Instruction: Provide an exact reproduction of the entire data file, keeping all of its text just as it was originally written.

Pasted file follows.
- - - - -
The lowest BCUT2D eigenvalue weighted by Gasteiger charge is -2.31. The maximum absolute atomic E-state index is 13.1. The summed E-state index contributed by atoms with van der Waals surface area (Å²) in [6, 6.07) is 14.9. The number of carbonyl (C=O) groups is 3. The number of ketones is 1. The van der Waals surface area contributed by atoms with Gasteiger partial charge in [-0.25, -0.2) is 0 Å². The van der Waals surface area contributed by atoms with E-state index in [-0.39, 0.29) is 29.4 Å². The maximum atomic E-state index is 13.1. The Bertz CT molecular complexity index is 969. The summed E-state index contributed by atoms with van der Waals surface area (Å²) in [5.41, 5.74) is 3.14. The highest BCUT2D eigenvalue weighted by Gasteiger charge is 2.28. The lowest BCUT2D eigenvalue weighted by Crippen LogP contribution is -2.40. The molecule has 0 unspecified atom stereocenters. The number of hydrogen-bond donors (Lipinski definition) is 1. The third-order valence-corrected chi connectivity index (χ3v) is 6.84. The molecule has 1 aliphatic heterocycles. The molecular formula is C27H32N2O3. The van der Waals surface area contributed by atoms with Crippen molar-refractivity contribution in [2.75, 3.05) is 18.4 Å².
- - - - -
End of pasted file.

The lowest BCUT2D eigenvalue weighted by Gasteiger charge is -2.31. The maximum absolute atomic E-state index is 13.1. The summed E-state index contributed by atoms with van der Waals surface area (Å²) in [6, 6.07) is 14.9. The number of carbonyl (C=O) groups is 3. The number of ketones is 1. The van der Waals surface area contributed by atoms with Gasteiger partial charge in [-0.25, -0.2) is 0 Å². The van der Waals surface area contributed by atoms with E-state index in [-0.39, 0.29) is 29.4 Å². The maximum atomic E-state index is 13.1. The Bertz CT molecular complexity index is 969. The summed E-state index contributed by atoms with van der Waals surface area (Å²) in [5.41, 5.74) is 3.14. The highest BCUT2D eigenvalue weighted by Gasteiger charge is 2.28. The lowest BCUT2D eigenvalue weighted by Crippen LogP contribution is -2.40. The molecule has 0 unspecified atom stereocenters. The number of hydrogen-bond donors (Lipinski definition) is 1. The third-order valence-corrected chi connectivity index (χ3v) is 6.84. The molecule has 1 aliphatic heterocycles. The molecular formula is C27H32N2O3. The van der Waals surface area contributed by atoms with Crippen molar-refractivity contribution in [2.75, 3.05) is 18.4 Å².